Kerry: Sarin Gas Was Used in Syria
Secretary of State John Kerry announced that evidence shows Sarin gas was used during the chemical weapons attack that killed over 1,400 people in Syria last week and compared Bashar al-Assad to Saddam Hussein and Adolf Hitler during his tour of all five Sunday morning talk shows.
Secretary of State John Kerry announced that evidence shows Sarin gas was used during the chemical weapons attack that killed over 1,400 people in Syria last week and compared Bashar al-Assad to Saddam Hussein and Adolf Hitler during his tour of all five Sunday morning talk shows. Kerry sat down with the hosts of CNN's State of the Union, NBC's Meet the Press, CBS's Face the Nation, ABC's This Week and Fox News Sunday to discuss the Syrian chemical weapons attacks and to make the case for American intervention, again, ahead of the debates and votes facing Congress on September 9. We've broken the most important quotes down for you below.
"Let me just add that this morning, a very important recent development, that in the last 24 hours, we have learned through samples that were provided to the United States that have now been tested from first responders in east Damascus and hair samples and blood samples have tested positive for signatures of sarin," Kerry first told Meet the Press, and State of the Union, too. "So, this case is building, and this case will build," he said.
Assad's Place Among History's Biggest Villains
"Bashar al-Assad now joins the list of Adolf Hitler and Saddam Hussein who have used these weapons in time of war," Kerry said on Meet the Press. "There's a front against the decency and sensibilities of the world," he said.
On Congress Voting No
"We don't contemplate that Congress is going to vote no," Kerry said on State of the Union. "We believe this case is powerful and continues to grow by the day." Kerry explained that Obama has "the right" to strike if Congress votes against striking Syria, but that the country would be stronger with congressional support. "I think the stakes are too high here," he said on This Week, before launching into a greater explanation of why the U.S. must act in this scenario:
"And I believe that as we go forward in the next days, the congress will recognize that we can not allow Assad to be able to gas people with impunity. If the United States is unwilling to lead a coalition of people who are prepared to stand up for the international norm with respect to chemical weapons that's been in place since 1925, if we are unwilling to do that, we will be granting a blanket license to Assad to continue to gas and we will send a terrible message to the North Koreans, Iranians and others who might be trying to read how serious is America about enforcing its nonproliferation, counternuclear weapons initiatives."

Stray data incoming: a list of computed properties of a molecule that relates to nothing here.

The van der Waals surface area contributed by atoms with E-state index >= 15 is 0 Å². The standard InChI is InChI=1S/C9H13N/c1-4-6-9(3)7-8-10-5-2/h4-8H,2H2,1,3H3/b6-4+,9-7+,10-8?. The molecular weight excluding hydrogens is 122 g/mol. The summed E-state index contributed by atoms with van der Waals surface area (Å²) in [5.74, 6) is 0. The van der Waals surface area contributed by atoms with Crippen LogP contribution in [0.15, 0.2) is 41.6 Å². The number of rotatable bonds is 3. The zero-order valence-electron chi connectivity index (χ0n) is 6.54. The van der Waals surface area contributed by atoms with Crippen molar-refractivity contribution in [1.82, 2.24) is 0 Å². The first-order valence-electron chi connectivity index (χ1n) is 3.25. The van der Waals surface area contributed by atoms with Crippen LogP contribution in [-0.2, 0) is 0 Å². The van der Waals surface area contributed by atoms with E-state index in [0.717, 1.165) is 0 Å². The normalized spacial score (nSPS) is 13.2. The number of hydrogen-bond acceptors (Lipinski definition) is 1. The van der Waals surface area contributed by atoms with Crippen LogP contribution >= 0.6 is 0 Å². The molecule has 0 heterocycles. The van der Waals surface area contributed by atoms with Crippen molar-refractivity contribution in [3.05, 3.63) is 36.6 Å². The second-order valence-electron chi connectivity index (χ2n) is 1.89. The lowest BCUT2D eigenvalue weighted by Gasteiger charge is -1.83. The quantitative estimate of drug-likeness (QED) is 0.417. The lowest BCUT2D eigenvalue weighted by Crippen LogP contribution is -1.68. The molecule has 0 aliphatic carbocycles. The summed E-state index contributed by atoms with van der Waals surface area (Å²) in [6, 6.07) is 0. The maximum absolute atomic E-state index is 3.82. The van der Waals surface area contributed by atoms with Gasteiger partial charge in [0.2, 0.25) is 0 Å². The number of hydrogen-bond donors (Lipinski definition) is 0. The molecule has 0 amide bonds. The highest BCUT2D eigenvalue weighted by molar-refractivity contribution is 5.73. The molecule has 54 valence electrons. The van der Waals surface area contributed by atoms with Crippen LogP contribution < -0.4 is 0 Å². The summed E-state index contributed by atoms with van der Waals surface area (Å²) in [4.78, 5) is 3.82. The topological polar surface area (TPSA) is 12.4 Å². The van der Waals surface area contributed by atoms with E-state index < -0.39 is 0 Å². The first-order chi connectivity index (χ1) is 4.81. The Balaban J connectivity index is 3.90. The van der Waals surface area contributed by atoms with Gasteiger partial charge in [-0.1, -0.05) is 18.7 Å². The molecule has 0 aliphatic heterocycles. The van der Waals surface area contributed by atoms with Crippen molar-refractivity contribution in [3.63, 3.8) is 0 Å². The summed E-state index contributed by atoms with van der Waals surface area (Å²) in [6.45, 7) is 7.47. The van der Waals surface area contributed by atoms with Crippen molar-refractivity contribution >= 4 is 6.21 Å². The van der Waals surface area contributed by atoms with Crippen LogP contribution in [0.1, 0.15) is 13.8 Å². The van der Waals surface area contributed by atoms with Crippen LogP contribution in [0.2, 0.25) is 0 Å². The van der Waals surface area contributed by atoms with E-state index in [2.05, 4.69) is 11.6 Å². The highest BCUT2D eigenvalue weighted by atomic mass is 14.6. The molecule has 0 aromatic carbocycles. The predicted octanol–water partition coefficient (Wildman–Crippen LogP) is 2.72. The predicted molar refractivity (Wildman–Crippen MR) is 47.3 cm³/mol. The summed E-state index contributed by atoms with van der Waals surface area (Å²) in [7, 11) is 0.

On More Countries Possibly Joining the U.S. in a Coalition to Strike Syria
"I've talked with a number of nations who have offered to be helpful," Kerry said on Meet the Press. "No decisions have been made about what shape that will take. But I believe that there are many -- the Arab League has already spoken out. Voices as far away as Japan, New Zealand, Australia, other places have spoken out."
On the Possibility Assad Carries Out Another Chemical Weapons Attack Ahead of a Congressional Vote
"I am amazed that you would argue against the Congress of the United States weighing in, when in fact, already Assad is on the defensive, he's moving assets around, he's hunkering down, he's taking a response to the potential of a strike. And the fact is that this strike can have impact when it needs to, with the support of the Congress of the United States," Kerry said on Fox News Sunday. "So if the Assad regime - let me just finish. If the Assad regime were to be foolish enough to attack yet again and to do something in the meantime, of course the president of the United States knows he has the power to do this, and I assume the president would move very, very rapidly. But he feels we are stronger in getting the United States as a whole to gel around this policy, to understand it better, and to know what the strategy is, and why the United States needs to do this."
On Whether or Not the U.S. Has a "Slam Dunk" Case Against Assad
"The word 'slam dunk' should be retired from the American national security issues," Kerry said on Meet the Press. "We are saying that the high confidence that the intelligence community has expressed and the case that I laid out the other day is growing stronger by the day. We know where this attack came from. We know exactly where it went. We know what happened exactly afterwards."
On the Extent of the Operation and the Chance Assad Could Continue to Govern
"The president has drawn a clear line," Kerry said on Face the Nation. "He does not intend to put boots on the ground. He is not going to envelope the United States inside Syria's civil struggle. But he has committed to help the opposition. And he has stated unequivocally that [President Bashar] Assad has lost all legitimacy and cannot conceivably continue to govern, ultimately, Syria."
Here are all of Kerry's interviews, from NBC:
And, finally, CNN: